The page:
In Turner’s Footsteps between Lucerne and Thun: #13a-14 Landing at Alpnach

Here we continue our journey through Turner’s Between Lucerne and Thun sketchbook. On the previous page we left Turner in afternoon sunshine being rowed across the Alpnachersee. On this page we land at the head of the lake and continue our journey by road to the village of Alpnach.

Turner’s Between Lucerne and Thun sketchbook, Tate, open at pages 13a-14

The main sketch on the top page is a careful record of the view south from the Alpnachersee.

[On a desktop, right click image for option to open full-size in new tab. Close tab to return to this page.]

We can make out the spire of Alpnach church a mile or so off to the right, and in the distance the valley leading towards the Brunig Pass. If conditions had been right Turner might just have caught a glimpse of the Eiger on the horizon towards the left, but it must have been lost in the haze and glare of the afternoon sun.

Shortly after, Turner disembarked at Gestad. Murray’s 1838 guide described this as the port for all going to or from the Brunig. The road towards pass was fit for light carriages or chars, and Murray tells us that chars could be hired there and taken to Lungern at the foot of the pass for 18 French francs. Today the landing draws huge numbers of tourists to take the cog railway to the summit of Mont Pilatus. It has the reputation of being the steepest in the world, and Turner would no doubt have loved it, but it was as yet forty years in the future.

Lake, with Mountains circa 1841 Joseph Mallord William Turner 1775-1851 Accepted by the nation as part of the Turner Bequest 1856 http://www.tate.org.uk/art/work/D33157

On the same page Turner made a quick sketch of a woman in traditional costume, wearing an elaborate ‘W[hite] headdress’, if that is the right reading of the inscription. The note reminds us that Turner’s landscape is also a human landscape, and he was always alert to those that made their livings in the scenery through which he passed.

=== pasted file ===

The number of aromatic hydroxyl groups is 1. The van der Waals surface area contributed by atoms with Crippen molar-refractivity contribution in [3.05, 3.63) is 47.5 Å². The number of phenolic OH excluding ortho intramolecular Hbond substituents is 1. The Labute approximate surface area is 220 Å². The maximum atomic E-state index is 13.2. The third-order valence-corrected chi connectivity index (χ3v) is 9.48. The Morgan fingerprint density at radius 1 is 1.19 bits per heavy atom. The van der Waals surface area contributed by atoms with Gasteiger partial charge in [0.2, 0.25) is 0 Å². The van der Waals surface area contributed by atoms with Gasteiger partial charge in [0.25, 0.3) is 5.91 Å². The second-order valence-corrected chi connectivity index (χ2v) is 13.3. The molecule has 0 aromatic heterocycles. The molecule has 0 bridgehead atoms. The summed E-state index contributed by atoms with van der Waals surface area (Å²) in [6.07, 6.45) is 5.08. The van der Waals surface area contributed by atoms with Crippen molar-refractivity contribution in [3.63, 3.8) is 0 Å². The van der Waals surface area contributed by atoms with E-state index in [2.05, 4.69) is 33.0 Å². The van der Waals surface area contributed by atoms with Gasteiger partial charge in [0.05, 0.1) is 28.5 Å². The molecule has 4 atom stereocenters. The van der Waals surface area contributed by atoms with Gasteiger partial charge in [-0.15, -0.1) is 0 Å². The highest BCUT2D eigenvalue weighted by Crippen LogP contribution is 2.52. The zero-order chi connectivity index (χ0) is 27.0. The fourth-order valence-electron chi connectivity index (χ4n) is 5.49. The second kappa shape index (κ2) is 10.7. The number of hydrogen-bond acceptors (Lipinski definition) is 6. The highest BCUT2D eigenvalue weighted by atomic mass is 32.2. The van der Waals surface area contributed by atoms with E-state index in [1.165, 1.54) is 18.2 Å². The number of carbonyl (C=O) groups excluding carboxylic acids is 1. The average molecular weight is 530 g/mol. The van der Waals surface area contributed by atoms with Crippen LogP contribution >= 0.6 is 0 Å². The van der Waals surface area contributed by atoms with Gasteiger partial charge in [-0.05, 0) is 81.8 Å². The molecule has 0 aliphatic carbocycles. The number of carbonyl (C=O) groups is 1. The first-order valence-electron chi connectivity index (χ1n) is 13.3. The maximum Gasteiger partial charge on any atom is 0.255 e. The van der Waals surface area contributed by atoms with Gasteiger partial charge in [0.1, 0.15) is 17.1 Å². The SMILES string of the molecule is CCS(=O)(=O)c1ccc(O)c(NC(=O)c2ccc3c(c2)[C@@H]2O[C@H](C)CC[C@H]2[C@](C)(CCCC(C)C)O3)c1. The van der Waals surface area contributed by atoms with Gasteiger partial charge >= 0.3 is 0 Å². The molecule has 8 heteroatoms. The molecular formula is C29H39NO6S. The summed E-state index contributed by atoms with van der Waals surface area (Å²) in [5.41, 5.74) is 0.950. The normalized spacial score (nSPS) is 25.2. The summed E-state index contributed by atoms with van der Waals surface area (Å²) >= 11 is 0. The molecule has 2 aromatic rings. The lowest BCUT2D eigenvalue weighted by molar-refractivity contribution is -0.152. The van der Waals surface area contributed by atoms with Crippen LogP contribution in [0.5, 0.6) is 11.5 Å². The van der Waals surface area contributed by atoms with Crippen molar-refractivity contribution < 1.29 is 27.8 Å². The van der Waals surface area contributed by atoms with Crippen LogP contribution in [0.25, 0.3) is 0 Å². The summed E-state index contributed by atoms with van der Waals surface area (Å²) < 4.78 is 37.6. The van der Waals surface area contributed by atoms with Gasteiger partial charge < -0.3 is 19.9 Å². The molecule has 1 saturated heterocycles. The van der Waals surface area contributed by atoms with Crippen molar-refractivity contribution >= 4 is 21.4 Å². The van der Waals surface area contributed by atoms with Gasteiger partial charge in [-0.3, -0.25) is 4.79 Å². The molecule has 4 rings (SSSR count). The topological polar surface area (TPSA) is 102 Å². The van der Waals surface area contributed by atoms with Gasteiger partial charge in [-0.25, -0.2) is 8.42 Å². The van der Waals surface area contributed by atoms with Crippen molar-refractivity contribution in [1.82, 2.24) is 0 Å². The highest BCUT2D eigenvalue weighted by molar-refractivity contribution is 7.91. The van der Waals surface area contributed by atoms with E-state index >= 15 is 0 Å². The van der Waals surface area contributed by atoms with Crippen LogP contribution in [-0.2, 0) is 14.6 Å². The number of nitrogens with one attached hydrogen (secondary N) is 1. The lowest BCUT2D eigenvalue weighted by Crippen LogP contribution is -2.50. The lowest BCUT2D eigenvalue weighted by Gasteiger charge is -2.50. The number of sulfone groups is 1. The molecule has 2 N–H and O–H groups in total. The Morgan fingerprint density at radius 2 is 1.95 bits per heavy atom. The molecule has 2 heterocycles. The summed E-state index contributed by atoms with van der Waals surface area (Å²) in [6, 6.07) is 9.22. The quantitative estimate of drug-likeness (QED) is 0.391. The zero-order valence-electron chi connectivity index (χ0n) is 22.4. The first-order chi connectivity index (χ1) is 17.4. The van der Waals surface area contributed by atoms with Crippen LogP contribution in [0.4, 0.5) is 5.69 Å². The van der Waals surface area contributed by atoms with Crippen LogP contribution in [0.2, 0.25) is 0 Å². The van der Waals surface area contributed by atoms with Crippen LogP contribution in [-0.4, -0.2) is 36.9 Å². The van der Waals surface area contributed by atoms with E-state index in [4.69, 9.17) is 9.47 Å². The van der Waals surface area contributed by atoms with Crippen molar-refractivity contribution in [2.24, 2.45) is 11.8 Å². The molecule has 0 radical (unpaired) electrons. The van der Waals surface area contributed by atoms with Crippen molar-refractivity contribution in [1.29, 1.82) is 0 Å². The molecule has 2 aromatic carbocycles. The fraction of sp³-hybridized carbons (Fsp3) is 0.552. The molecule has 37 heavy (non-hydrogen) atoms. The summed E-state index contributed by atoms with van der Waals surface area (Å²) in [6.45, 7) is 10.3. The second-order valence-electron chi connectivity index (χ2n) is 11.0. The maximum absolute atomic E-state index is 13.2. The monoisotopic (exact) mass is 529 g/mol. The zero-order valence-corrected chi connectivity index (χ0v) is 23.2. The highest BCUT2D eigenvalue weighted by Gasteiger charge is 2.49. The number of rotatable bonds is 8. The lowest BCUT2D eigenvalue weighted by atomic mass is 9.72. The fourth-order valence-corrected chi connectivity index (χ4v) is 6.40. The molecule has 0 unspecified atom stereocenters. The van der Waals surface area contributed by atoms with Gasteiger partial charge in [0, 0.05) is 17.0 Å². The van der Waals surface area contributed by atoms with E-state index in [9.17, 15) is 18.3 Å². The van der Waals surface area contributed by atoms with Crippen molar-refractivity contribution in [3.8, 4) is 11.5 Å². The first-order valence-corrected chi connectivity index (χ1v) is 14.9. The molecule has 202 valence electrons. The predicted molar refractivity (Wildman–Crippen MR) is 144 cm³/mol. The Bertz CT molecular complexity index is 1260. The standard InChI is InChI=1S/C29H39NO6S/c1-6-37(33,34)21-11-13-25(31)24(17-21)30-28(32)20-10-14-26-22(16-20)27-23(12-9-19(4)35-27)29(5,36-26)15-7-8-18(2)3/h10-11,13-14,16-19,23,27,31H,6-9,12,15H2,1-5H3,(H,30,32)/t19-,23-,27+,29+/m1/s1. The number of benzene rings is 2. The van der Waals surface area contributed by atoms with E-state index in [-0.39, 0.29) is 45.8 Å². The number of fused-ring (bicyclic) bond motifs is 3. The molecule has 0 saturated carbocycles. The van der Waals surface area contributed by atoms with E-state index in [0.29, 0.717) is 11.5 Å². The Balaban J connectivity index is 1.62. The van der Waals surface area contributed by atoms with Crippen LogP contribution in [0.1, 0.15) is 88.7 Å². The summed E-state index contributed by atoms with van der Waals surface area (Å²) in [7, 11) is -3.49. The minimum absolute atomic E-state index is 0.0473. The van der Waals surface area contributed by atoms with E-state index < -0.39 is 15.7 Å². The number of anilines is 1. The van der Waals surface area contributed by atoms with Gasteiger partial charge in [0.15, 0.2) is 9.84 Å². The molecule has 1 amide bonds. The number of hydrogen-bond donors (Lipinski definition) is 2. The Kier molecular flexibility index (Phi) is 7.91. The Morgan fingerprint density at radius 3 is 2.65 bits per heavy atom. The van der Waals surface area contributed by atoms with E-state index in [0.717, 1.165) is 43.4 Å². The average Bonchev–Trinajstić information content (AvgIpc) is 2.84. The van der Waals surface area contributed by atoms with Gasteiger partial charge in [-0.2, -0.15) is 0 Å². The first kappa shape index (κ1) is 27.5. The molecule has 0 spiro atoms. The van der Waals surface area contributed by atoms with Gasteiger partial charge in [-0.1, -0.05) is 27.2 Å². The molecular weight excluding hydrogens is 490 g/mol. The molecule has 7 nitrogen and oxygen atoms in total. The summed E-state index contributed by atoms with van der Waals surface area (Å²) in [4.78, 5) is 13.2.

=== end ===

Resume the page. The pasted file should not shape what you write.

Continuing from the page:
Church, Mountains, Etc. (?Alpnach) circa 1841 Joseph Mallord William Turner 1775-1851 Accepted by the nation as part of the Turner Bequest 1856 http://www.tate.org.uk/art/work/D33158

The opposite page contains two sketches. Firstly, across the top he drew the view looking back down the lake towards Stansstad. The Burgenstock at the foot of the lake is perfectly recognisable, but the mountains to the right are rather compressed in, extending all the way to the peak of the Stanserhorn.  To the left of this sketch is the figure of a woman, possibly the same as that drawn on the opposite page. She must be standing on the landing stage and might well be tending to the boat in which Turner was rowed.

Church, Mountains, Etc. (?Alpnach) circa 1841 Joseph Mallord William Turner 1775-1851 Accepted by the nation as part of the Turner Bequest 1856 http://www.tate.org.uk/art/work/D33158

On the road nearing Alpnach Turner made a second sketch on the same page, showing the church, against the background of the upper valley. To the left three rounded shapes look somewhat like figures labouring under large loads. The objects are inscribed in very shaky writing [Turner was probably riding on a char or cart] ‘Hay Sax’. It seems possible that these are donkeys or even field labourers carrying loads of hay to the shelter of barns in the village.

At the top of the page Turner has written “Aus Shussler”. He had presumably enquired after accommodation and been directed to the Schlussel [The Key] at Sarnen, a mile and a half beyond Alpnach.  This was specifically mentioned by Murray’s guide as the main halt in the area. Its one great virtue seems to have been its location as a springboard towards the Brunig. As for other virtues Murray was very dry: ‘not very good, or clean.’

Church, Mountains, Etc. (?Alpnach) circa 1841 Joseph Mallord William Turner 1775-1851 Accepted by the nation as part of the Turner Bequest 1856 http://www.tate.org.uk/art/work/D33158

Next: By char to Sarnen

Leave a Reply

Fill in your details below or click an icon to log in:

WordPress.com Logo

You are commenting using your WordPress.com account. Log Out /  Change )

Twitter picture

You are commenting using your Twitter account. Log Out /  Change )

Facebook photo

You are commenting using your Facebook account. Log Out /  Change )

Connecting to %s